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Shell-Shocked, Ukrainian Town Rebuilds

Published: August 20, 2014 (Issue # 1825)



  • A pile of rubble sits in front of a multi-storey building in a residential area in Lysychansk, Ukraine, after the building behind got hit by a missile on Aug. 16 during fighting between the Ukrainian army and pro-Russian rebels.
    Photo: Vitnija Saldava / AP

LYSYCHANSK, Ukraine (AP) Weeks after Ukrainian government forces recaptured Lysychansk from the rebels, the residents of this shell-shocked town near the Russian border say they hope simply to rebuild their former lives but fear that war could return to their doorstep.

Many homes and entire neighborhoods bear scars from the two-day fight for Lysychansk, a down-on-its-luck industrial town on the western bank of eastern Ukraines largest river. Three weeks after the fighting ended in a rebel defeat, residents still are waiting to regain access to essential utilities in their homes, if they still have any. Hundreds of houses and apartments were gutted, or blown to smithereens, by tank and mortar shells while their inhabitants cowered in reinforced basements.

We still dont have running water or gas. We only have electricity. How are people supposed to live? said Alexander Tretyakov, 53, who emerged from his own basement shelter last month to discover that a tank shell had collapsed the entire top floor of his home.

Tretyakov said some neighbors fared worse. They went into the basement in slippers alone and came out to see that nothing was left of their house, he said.

Many in this predominantly Russian-speaking town of 105,000 are sympathetic to the rebels cause but have accepted the Ukrainian armys victory as the better option because they dont believe they could live peacefully under rebel rule.

Tretyakov said he expects the Ukrainian government to pay to fix his home, but fears rebels could recapture the town, rendering any repairs now pointless. Hes keeping his basement windows covered in three layers of bricks, backed by buckets of water, just in case his family finds itself on the front line again.

We are not going to take these barricades down until this war ends. We dont know whether it ever will, he said.

For the time being, scenes of resurgent normality are playing out in Lysychansk alongside street rubble and high-rise residential battle zones. A childrens hospital on the edge of town lies in ruins. Everywhere, windows remain shattered or patched with plastic sheeting.

The ATMs have resumed dispensing Ukrainian hryvni, the national currency, and long lines of customers are forming for what may be their first access to cash in many weeks. Most shops in the towns five shopping centers have reopened, but prices are punitively high and stocks limited. Many travel on foot with shopping bags, partly reflecting how the retreating rebels stole private cars for their escape toward the Russian border barely 80 kilometers away.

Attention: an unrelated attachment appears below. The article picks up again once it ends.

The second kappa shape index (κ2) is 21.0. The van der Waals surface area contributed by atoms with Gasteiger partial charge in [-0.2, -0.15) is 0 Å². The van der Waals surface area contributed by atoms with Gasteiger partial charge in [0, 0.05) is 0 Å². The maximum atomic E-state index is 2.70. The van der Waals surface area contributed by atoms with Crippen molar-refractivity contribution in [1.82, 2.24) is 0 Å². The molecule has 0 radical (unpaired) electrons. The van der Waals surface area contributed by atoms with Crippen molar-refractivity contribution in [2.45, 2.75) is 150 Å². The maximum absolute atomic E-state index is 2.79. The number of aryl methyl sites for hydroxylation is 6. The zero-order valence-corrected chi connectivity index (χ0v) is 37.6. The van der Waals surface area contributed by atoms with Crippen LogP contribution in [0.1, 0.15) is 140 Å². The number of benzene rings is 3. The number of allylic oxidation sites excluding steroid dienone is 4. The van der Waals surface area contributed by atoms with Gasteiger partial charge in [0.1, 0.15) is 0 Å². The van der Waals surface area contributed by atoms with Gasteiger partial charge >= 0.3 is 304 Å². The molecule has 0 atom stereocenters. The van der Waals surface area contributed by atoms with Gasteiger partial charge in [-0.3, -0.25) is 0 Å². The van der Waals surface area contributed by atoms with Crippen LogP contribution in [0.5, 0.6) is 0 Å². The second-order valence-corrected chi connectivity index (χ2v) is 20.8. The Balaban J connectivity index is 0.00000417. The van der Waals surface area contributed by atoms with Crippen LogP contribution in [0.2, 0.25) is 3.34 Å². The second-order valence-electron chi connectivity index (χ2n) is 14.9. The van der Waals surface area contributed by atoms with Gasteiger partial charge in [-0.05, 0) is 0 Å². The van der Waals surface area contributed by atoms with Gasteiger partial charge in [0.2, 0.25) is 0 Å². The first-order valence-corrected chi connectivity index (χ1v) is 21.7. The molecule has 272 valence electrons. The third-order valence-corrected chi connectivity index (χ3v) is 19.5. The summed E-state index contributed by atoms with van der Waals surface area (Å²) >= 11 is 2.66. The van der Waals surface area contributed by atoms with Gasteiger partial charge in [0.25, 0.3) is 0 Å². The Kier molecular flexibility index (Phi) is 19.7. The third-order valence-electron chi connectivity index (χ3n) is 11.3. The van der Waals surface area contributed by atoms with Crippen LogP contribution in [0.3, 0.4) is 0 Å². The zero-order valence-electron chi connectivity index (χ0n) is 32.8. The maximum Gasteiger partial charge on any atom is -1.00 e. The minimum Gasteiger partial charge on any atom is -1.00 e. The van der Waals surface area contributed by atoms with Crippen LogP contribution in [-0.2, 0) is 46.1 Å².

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ALL ABOUT TOWN

Sunday, Dec. 21


The Zenit St. Petersburg basketball team returns to the northern capital this evening for a matchup with Krasny Oktyabr, a Volgograd-based basketball club. Tickets for the game, which tips off at 6 p.m. this evening, can be purchased on the clubs website or at their arena, Sibur Arena, on Krestovsky island.


Satisfy your sugar cravings during Sweet New Year, an ongoing seasonal festival at the Raduga shopping center. Each weekend of December will welcome hungry visitors to taste hundreds of different kinds of desserts. Workshops are open to visitors and seasonal gifts can also be purchased for those rushing to finish their New Year shopping.



Monday, Dec. 22


Pick out the latest fashions as holiday gifts for loved ones or as early presents for yourself during the Christmas Design Sale at Kraft on Obvodny Kanal, starting on Dec. 20 and continuing through Dec. 27. Designer clothes will be on sale every day of the week or you can buy something more festive to decorate the home while sipping on hot coffee and perusing the various master classes.



Tuesday, Dec. 23


Meet Arctic explorers Fedor Konukhov and Viktor Simonov during SPIBAs and Capital Legal Services event Arctic Expedition this morning in the Mertens House business center at 21 Nevsky Prospekt. The meeting will discuss the explorers ongoing eco-social project and how companies can use the project as a unique marketing opportunity. Email office@spiba.ru by Dec. 22 if you wish to attend.



Wednesday, Dec. 24


The Anglican Church of St. Petersburg we will be holding a Christmas Eve service at 7 p.m. led by Rev Wm. Shepley Curtis of the Episcopal Church. The service will be held at the Swedish Church at 1/3 Malaya Konyushennaya Ulitsa.



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